On inequality

Yesterday I was browsing through my bookshelves and seeing so many books I would like to donate to a charity (read: get rid of). So I thought it is a pity we do not have anything like Oxfam in Italy and decided to browse in their site.

I found out that Oxfam partnered up with Blog Action Day to start a global discussion about inequality and today anyone may join in.

So here I am, sharing a few shallow thoughts.

At first, as I am totally boring, I decided to look up the etymology of the word inequality. As it is something I never do, I am already developing a headache. It seems, at any rate (based upon my five minutes sparse readings of the headlines) that it all originated from those ancient Latins back there, which used the word aequus to designate equal. I find it funny that in Italian we have two similar words: equo, which means fair, and uguale, which would be the translation of equal, and it comes from Latin aequalis. Is anyone still here? Thank you so much. You may wonder why this is funny and I do wonder about it as well, perhaps it will come in my mind after lunch break. 

So, despite being a billion far from becoming a billionaire (and will always stay that far given the amount of money I squander in cookbooks and clothes), despite being a woman (oh dear) and despite being Italian and Catholic (oh dear, oh dear), I seriously do not know how to end this sentence.

I probably wanted to say that I have been blessed by a relatively quiet childhood. My mother was strong and very capable in hiding whatever was the issue that haunted her. In my family I never felt I was a step behind: my parents and my brother always supported me in my studies and in my desire to explore the world and to start a difficult career later.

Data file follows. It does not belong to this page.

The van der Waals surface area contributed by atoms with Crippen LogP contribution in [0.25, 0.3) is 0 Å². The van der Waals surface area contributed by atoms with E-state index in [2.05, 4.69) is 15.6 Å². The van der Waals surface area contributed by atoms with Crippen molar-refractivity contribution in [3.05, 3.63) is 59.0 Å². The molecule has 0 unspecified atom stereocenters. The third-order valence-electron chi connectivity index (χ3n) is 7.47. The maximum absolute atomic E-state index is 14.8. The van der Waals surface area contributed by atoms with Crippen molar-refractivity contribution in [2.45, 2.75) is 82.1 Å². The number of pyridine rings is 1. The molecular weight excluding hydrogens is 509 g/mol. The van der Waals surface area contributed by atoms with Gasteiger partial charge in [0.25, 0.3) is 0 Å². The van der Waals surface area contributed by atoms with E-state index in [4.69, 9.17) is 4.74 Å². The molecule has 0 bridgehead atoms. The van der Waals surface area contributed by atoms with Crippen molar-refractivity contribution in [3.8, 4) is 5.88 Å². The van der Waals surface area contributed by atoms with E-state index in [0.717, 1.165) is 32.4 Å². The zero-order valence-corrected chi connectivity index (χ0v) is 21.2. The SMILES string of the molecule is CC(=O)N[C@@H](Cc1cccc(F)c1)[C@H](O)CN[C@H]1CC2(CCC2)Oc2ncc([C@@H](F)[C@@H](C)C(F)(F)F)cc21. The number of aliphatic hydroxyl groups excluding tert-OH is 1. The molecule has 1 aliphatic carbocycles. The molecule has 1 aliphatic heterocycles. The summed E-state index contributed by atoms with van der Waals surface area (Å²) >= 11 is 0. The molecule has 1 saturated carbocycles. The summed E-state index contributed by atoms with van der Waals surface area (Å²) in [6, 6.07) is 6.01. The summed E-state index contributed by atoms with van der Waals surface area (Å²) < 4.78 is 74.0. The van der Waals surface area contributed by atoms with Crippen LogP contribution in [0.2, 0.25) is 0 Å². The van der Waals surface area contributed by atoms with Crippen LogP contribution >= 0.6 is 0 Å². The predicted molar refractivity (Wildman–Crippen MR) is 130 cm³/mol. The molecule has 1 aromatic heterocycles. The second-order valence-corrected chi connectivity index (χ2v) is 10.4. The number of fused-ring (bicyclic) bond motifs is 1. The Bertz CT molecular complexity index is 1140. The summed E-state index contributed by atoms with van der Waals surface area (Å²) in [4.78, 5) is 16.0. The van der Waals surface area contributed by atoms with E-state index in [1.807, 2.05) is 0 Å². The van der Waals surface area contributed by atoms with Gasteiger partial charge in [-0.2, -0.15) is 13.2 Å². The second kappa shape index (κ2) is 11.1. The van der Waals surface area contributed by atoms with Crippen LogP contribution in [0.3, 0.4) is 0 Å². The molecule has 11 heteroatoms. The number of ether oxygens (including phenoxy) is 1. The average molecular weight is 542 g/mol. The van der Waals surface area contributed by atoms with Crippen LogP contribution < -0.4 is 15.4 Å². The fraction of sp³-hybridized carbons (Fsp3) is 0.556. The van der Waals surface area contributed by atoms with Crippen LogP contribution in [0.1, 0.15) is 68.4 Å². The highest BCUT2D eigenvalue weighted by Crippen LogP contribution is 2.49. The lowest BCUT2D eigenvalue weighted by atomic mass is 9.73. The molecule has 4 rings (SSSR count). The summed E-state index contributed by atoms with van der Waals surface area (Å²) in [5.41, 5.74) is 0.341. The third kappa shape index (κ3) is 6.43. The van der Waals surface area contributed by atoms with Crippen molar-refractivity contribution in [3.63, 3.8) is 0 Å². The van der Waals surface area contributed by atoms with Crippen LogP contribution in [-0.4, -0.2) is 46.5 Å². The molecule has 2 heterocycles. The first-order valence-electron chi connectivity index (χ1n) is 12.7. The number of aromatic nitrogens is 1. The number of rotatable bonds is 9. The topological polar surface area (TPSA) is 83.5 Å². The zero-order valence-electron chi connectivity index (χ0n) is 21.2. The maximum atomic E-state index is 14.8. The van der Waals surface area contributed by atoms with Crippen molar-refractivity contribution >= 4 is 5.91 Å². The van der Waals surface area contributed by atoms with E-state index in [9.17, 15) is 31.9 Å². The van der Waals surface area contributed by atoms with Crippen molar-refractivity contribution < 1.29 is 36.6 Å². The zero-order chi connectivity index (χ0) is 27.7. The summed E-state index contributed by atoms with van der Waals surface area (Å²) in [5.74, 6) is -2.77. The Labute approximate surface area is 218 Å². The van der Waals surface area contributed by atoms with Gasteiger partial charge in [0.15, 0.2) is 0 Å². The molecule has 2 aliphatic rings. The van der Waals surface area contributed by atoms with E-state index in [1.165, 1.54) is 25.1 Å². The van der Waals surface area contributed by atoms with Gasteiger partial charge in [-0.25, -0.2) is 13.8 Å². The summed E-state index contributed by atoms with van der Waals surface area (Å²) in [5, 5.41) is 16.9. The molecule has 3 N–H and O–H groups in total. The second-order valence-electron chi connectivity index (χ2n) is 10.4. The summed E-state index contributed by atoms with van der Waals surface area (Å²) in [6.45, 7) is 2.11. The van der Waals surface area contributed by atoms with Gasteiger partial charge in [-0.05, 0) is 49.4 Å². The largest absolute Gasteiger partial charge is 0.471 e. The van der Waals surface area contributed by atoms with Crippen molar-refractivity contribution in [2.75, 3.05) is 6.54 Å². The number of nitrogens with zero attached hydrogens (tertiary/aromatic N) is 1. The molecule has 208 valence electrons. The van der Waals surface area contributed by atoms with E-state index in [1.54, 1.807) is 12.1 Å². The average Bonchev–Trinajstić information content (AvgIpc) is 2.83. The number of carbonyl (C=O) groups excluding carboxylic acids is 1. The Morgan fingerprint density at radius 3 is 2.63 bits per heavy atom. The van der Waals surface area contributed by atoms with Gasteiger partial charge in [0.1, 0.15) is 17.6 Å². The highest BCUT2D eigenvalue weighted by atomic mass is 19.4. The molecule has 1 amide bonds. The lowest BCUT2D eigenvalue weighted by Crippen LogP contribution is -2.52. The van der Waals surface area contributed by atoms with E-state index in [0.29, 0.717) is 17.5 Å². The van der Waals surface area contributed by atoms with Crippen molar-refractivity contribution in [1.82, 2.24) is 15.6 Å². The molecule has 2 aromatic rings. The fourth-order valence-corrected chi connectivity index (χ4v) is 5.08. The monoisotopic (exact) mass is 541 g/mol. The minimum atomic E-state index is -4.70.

Yet growing up, inequality strokes me too: not all professionals are created equals. So it is not just a matter of what you say, how much you study to support your ideas, it is also who you are that matters. Influential professionals are treated differently.

Even clients sometimes are weird: they always expect the male counterpart to show up and address me as a secretary of my self-employed self.

Clients are not created equal as well. It is so daunting to fight for the rights of human beings and meeting scorn and disrespect because the person you are representing is of a different shade and culture.

And finally, I always forget that richness is not equally divided. I was raised to bear all my responsibilities, for my mistakes, for my financial faux pas and I kind of feel it is only my fault if income does not meet my expectations.

Yet, it is so iniquitous that a few can enjoy privileges only because they have access to more power. The optimistic self says, improvements have been made and will come again, although lately it does not seem so often the case.